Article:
Where’s the First Amendment in relation to campaign-finance legislation?
Campaign-finance reform and free speech: 1998 overview, compilation
|Campaign finance/free speech resources|
|Guiding court cases|
|Selected 1998 coverage|
|State by state|
Renewing their effort to change the way Americans pay for elections, supporters of campaign-finance reform are claiming that the 106th Congress will pass legislation that bans millions of unregulated “soft-money” donations and institutes new limits on electioneering.
But the recent resurrection of campaign-finance legislation before Congress confounds those opposed to such efforts, leading to such questions as:
Don't attempts to further limit federal electoral spending impede the First Amendment? Didn't the Supreme Court in 1976 rule against campaign-spending limits in Buckley v. Valeo? And what about the more than 20 years of case law striking down numerous campaign restrictions as unconstitutional?
“Yet, the proponents of so-called reform proceed, oblivious to this case law as though shouting 'reform' enough times will somehow overcome the constraints imposed by the First Amendment,” said Roger Pilon, director of constitutional studies for the Cato Institute. “Some of the reformers, of course, argue that Buckley v. Valeo and the cases since have all been wrongly decided, but it strikes me that they have a very uphill battle in making good on that claim.”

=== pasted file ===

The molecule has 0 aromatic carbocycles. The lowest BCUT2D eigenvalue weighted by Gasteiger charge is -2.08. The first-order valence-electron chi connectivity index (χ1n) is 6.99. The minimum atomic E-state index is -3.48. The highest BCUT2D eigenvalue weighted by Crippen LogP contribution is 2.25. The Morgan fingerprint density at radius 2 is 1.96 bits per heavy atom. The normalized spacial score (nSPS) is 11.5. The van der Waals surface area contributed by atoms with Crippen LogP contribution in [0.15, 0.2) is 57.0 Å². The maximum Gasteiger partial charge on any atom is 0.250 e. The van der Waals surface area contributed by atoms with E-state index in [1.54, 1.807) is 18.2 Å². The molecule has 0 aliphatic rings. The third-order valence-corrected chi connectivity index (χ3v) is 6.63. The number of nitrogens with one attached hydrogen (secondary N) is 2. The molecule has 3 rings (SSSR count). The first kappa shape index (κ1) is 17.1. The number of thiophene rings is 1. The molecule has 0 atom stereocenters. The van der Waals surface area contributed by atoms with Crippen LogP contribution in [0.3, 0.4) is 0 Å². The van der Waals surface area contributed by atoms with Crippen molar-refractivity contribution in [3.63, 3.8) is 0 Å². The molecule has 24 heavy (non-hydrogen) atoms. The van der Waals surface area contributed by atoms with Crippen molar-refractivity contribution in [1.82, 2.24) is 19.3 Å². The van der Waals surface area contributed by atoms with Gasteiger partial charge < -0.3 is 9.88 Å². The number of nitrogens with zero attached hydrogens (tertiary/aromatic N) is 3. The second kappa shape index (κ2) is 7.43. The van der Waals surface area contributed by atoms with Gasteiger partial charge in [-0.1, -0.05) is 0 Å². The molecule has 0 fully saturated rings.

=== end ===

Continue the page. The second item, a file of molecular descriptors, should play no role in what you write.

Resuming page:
Reformers say they have examined such issues carefully and can report that their efforts fall squarely within the parameters set by the First Amendment, Buckley and its progeny.
“The First Amendment has played a central role in the debate about regulating money in politics,” said Ken Weine, staff attorney for the Brennan Center for Justice. “We have spent a great amount of energy to show that many of our largest problems in campaign finance can be regulated in a manner consistent with the First Amendment.”
This congressional session, supporters are pinning their hopes on two leading campaign-finance bills: the McCain-Feingold bill in the Senate and Shays-Meehan in the House. The identical bills call for a ban on soft-money donations, strengthening of disclosure requirements and an end to foreign campaign contributions.
Last session, McCain-Feingold was brought up for debate three separate times, falling to a Senate filibuster on each occasion.
But reform supporters in the House had greater success. Despite the GOP leadership's effort last year to block consideration of Shays-Meehan, the House eventually approved it in August by a 252-179 vote. In September, however, the bill failed in the Senate when supporters weren't able to force a vote on the issue.